Every experience offers learning opportunities and skills that can be applicable in the future, believes Goldman Sachs’ Wendy Yun. “Maximize every opportunity,” she says. “If you’re involved in meetings or invited to work on special projects, it’s always important to be prepared, think ahead about potential issues or action steps, have confidence to express your ideas or concerns and in general, find ways to add value.”
Building a Successful Career from Past Experiences
Yun began her career as a private practice attorney focusing on securitizations and structured products. She joined Goldman Sachs in 2006 and now oversees a team of lawyers and negotiators who cover derivatives and other products globally on behalf of the firm’s Investment Management Division.
While one of her proudest professional achievements is her promotion to managing director in 2012, she says she is equally proud of her role in helping members of her team develop their own voice and identity as professionals.
Reflecting on her career, Yun has realized the importance of being open to new challenges and of maximizing new opportunities. As a junior lawyer, she hoped to specialize in collateralized loan obligations and other securitized products, but was often assigned other types of deals and transactions as well. “Initially, I thought these projects were a distraction from my primary focus,” she says. “But over time I realized that having the opportunity to work on a variety of assignments helped me become a better lawyer by diversifying my skill set and expanding my outlook.”
And, she adds, learning opportunities that shape your perspective may come from jobs or experiences that might not be related to your current career path. “I tell junior lawyers that having a range of experiences, including waitressing in high school or working as a legal assistant before law school, helped me develop interpersonal and other skills that I rely on today in my current role,” Yun noted. “I learned early on that you must be adept at multi-tasking and prioritizing competing requests while simultaneously being sensitive to your clients’ specific needs and preferences and managing different personalities.”
That mindset will serve professionals well throughout their careers, which often take twists and turns they don’t envision, Yun says. In her current role, Yun spends an increasing amount of time analyzing and implementing new regulations that apply to derivatives and other products utilized by her businesses. While the work deviates from the transactions and trading agreements that her team negotiates, she finds it fascinating to observe the process of how new regulations are developed through her involvement with industry trade associations and meetings with regulators.
She also finds it important to maintain a global perspective on understanding how rules from multiple jurisdictions might differ. “As we support global businesses, we constantly have to be aware of how various regulations could affect our transactions with other multi-national organizations and our clients worldwide.”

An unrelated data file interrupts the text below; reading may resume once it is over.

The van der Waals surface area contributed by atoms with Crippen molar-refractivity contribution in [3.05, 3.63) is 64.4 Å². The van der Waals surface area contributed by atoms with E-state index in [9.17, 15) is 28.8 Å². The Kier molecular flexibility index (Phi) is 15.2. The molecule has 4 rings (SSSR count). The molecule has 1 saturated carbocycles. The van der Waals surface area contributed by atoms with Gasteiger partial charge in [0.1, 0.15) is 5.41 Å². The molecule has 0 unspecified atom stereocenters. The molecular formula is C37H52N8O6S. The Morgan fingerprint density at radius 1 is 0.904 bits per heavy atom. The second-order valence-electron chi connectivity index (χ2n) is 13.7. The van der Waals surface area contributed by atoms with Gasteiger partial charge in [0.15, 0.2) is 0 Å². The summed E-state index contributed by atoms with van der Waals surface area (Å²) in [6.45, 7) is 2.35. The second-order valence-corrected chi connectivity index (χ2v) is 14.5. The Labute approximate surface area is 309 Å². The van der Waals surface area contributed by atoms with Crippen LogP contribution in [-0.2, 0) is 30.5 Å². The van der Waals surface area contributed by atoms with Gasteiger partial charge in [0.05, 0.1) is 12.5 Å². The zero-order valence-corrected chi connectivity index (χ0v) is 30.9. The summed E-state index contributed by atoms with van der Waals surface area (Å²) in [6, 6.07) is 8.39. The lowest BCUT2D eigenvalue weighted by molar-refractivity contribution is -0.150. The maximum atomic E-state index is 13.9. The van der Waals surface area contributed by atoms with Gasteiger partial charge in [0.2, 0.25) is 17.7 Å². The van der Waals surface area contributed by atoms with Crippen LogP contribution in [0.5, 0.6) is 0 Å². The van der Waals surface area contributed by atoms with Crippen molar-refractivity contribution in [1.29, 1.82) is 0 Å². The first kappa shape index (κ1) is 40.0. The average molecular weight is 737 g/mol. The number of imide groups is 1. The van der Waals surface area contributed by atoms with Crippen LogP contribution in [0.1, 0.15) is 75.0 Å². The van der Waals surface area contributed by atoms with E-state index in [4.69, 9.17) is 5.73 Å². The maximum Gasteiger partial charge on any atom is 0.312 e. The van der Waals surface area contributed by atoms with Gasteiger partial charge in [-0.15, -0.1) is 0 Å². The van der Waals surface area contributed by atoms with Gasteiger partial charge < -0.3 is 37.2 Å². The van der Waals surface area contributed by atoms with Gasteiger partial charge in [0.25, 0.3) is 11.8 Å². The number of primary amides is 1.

Opportunities for Women
Yun has seen increased opportunities for women in the financial sector and is active in helping others build their skills. She believes that fostering women’s ambition can start at an early age and currently mentors a high school junior who is preparing for college through the Student Sponsor Partners program. She also serves on the Women’s Leadership Council of her alma mater Trinity College in Hartford, Conn., to help prepare female graduates to enter the workforce.
In addition, Yun mentors junior people at the firm and encourages them to develop their professional identity as thought leaders. “At Goldman Sachs we have a culture that encourages teamwork, but women also need to find their own voice and develop leadership skills.”
Yun finds that some women, even at senior levels, may be more risk adverse than male counterparts in taking positions, sharing views or asking questions. Over time and based on the responsibilities that Yun has been given in the course of her career, she has developed a greater willingness to express her perspectives among leaders in the business, with colleagues in her department and others in the industry. She also recognizes the importance that mentors have had in helping her to develop this greater confidence. “I would encourage women to seek advice and feedback from peers or mentors and not hesitate to ask questions and share thoughts,” she urges. “Take advantage of the support network you have through mentors, sponsors and colleagues.”
Use Travel to Develop a Global Understanding
An avid traveler, Yun encourages everyone to get out of their comfort zone and travel to develop a global perspective of the world. She cites her studies in Moscow as an experience that instilled in her a new outlook at a relatively young age. “Entering a culture where people did not have access to basic goods fundamentally changed my outlook and priorities,” she says. “Travel positively alters your view of not only global issues, but also your perspective of your own life.”